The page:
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A Fine Film Marred By a Terrible Ending
by Tim Josephs

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So, the Academy Awards, that silly and increasingly meaningless (c'mon, Jonah Hill recently got a nomination) ceremony to allow Hollywood to kiss its own arse, was this past Sunday. All I'll say about the ceremony is that when William Shatner - in space costume no less - plays an integral (and long) part of the opening, you're in for a long night.

Now, I feed the need to comment on one film that took home a couple of awards: LINCOLN. For the most part, I really enjoyed the movie. The
acting - particularly Daniel Day-Lewis and Tommy Lee Jones - was excellent and the story was compelling and at times tense and emotional.

As there weren't any aliens or action scenes featuring horses or ray guns, LINCOLN seemed to be somewhat of a departure for Steven Spielberg. But, with the attention to historical detail, he showed that he is just as adept at reality as he is with sci-fi or fantasy. However, there was one massive failure that detracted from the rest of the movie: the

Now, if you're over 10, you probably know a good amount about Lincoln's assassination. That's certainly a major component of his story, but it should not have been included in this story. This was not an Abraham Lincoln bio-pic; this was a small sliver of his life and his presidency. We didn't see his birth or his childhood, so why should we see his death when it had zero impact on the story? It was completely pointless and irrelevant.

Adding the assassination was bad
enough, but throwing in the red herring of the other theater was downright dumb. Spielberg either got some terrible advice or his editor should have told him to cut it (or perhaps M. Night Shyamalan was that editor). The film had a natural ending with Lincoln walking down the hallway (we all knew where he was going) and then a dissolve to the end of that speech.

It's a shame because the film was very good, and possibly great without that mistake of an ending. Spielberg should've known better.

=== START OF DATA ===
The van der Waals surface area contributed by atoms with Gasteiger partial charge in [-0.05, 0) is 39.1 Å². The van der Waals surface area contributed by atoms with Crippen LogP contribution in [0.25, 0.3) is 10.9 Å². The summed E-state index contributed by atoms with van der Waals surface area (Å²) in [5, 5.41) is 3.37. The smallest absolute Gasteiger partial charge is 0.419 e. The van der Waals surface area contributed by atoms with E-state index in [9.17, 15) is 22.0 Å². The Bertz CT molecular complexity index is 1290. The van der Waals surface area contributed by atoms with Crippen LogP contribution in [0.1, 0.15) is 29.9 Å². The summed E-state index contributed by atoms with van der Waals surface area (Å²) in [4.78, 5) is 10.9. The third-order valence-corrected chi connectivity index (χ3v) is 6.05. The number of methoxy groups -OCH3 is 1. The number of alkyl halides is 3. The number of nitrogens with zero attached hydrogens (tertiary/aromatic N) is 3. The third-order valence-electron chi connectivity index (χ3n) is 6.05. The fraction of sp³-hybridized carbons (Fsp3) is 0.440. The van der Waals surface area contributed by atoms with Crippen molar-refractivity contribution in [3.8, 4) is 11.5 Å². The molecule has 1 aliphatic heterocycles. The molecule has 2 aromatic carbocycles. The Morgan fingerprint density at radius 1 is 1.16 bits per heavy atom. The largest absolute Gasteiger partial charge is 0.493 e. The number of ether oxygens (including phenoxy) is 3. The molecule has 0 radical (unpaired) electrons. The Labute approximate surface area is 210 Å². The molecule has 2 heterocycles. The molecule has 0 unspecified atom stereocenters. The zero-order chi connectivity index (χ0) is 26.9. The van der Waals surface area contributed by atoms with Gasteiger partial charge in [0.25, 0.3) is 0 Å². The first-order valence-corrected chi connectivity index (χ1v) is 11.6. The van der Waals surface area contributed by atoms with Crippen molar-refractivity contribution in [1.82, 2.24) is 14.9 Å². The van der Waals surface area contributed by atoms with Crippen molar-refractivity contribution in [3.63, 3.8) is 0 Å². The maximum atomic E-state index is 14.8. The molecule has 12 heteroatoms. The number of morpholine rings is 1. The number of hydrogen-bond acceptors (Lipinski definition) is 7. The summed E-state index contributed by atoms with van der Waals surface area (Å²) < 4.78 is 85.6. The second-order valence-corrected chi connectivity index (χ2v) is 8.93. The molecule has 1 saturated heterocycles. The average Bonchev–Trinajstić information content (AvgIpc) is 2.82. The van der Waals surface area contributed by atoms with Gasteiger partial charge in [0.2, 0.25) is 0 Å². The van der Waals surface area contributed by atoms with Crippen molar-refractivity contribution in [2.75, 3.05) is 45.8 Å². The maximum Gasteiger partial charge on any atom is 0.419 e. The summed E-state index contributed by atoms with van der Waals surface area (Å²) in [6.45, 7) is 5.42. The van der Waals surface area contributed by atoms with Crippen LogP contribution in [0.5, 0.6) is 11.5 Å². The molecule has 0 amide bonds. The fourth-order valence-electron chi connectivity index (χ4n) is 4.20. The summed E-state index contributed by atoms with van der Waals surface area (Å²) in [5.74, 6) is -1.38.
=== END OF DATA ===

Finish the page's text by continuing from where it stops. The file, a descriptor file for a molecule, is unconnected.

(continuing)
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Mar 7, 2013 4:22 PM
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I disagree. His herculean efforts to get the 13th Amendment passed into law was just one component of his overall plan to reconcile the South back into the Union after the war ended. His sudden death not only eliminated his grand scheme but propelled Andrew Johnson into the Presidency. Johnson was a Southerner and definitely did want equality for former slaves or a strong Union. He became the worst President in history until George Bush 2000-2008 served his two terms. Thanks Tim.
Mar 7, 2013 6:18 PM
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I get that, but the movie ended two minutes after his death and we never get to see the ramifications of it. Perhaps the movie just needed to be a little longer.

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Movie Musings
Every other Tuesday

Thoughts, observations, conjectures, complaints about movies and mostly how they relate to me personally. If you're looking for something a little broader, try Ebert.

Other Columns
Other columns by Tim Josephs:

So Long 2013, and MatchFlickers!

The Season for Peace, Presents, & Puncture Wounds

Women are Once Again Kicking Ass

Chewing the Scenery

The Greatest President We Never Had

All Columns

Tim Josephs
Born to write (literally much to the displeasure of his mother, he emerged with a pencil clutched in one tiny fist), Tim spends most of his days crafting epic monosyllabic poems, new comical titles to his favorite Beatles' songs (Hey, Dude), and angry letters to local businesses that have wronged him in some way. He's really an okay guy once you get to know him.

If you have a comment, question, or suggestion, you can send a message to Tim Josephs by clicking here.

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